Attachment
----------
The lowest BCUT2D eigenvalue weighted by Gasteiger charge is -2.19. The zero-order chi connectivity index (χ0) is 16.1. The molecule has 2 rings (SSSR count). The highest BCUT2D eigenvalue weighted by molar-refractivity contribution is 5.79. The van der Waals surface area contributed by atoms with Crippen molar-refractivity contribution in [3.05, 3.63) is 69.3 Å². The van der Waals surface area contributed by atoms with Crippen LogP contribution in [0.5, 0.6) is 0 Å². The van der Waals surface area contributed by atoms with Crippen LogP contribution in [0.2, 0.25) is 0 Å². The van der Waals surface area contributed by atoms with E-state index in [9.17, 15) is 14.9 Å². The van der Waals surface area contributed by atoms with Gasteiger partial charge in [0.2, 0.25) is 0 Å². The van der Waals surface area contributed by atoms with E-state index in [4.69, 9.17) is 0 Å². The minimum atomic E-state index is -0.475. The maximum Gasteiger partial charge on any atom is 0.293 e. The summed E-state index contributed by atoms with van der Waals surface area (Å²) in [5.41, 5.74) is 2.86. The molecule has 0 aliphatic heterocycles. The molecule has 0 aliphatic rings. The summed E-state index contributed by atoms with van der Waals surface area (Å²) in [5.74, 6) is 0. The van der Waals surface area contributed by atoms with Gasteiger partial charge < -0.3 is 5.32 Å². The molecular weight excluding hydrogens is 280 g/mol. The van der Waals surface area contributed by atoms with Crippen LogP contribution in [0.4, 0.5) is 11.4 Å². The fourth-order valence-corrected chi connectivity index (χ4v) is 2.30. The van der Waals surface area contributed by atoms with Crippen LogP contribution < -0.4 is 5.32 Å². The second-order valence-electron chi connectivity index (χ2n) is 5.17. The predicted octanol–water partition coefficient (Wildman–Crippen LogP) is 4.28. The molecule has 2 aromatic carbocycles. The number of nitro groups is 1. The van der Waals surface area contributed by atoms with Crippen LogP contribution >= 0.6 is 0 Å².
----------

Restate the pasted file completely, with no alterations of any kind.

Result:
The lowest BCUT2D eigenvalue weighted by Gasteiger charge is -2.19. The zero-order chi connectivity index (χ0) is 16.1. The molecule has 2 rings (SSSR count). The highest BCUT2D eigenvalue weighted by molar-refractivity contribution is 5.79. The van der Waals surface area contributed by atoms with Crippen molar-refractivity contribution in [3.05, 3.63) is 69.3 Å². The van der Waals surface area contributed by atoms with Crippen LogP contribution in [0.5, 0.6) is 0 Å². The van der Waals surface area contributed by atoms with Crippen LogP contribution in [0.2, 0.25) is 0 Å². The van der Waals surface area contributed by atoms with E-state index in [9.17, 15) is 14.9 Å². The van der Waals surface area contributed by atoms with Gasteiger partial charge in [0.2, 0.25) is 0 Å². The van der Waals surface area contributed by atoms with E-state index in [4.69, 9.17) is 0 Å². The minimum atomic E-state index is -0.475. The maximum Gasteiger partial charge on any atom is 0.293 e. The summed E-state index contributed by atoms with van der Waals surface area (Å²) in [5.41, 5.74) is 2.86. The molecule has 0 aliphatic heterocycles. The molecule has 0 aliphatic rings. The summed E-state index contributed by atoms with van der Waals surface area (Å²) in [5.74, 6) is 0. The van der Waals surface area contributed by atoms with Gasteiger partial charge < -0.3 is 5.32 Å². The molecular weight excluding hydrogens is 280 g/mol. The van der Waals surface area contributed by atoms with Crippen LogP contribution in [0.4, 0.5) is 11.4 Å². The fourth-order valence-corrected chi connectivity index (χ4v) is 2.30. The van der Waals surface area contributed by atoms with Crippen LogP contribution < -0.4 is 5.32 Å². The second-order valence-electron chi connectivity index (χ2n) is 5.17. The predicted octanol–water partition coefficient (Wildman–Crippen LogP) is 4.28. The molecule has 2 aromatic carbocycles. The number of nitro groups is 1. The van der Waals surface area contributed by atoms with Crippen LogP contribution >= 0.6 is 0 Å².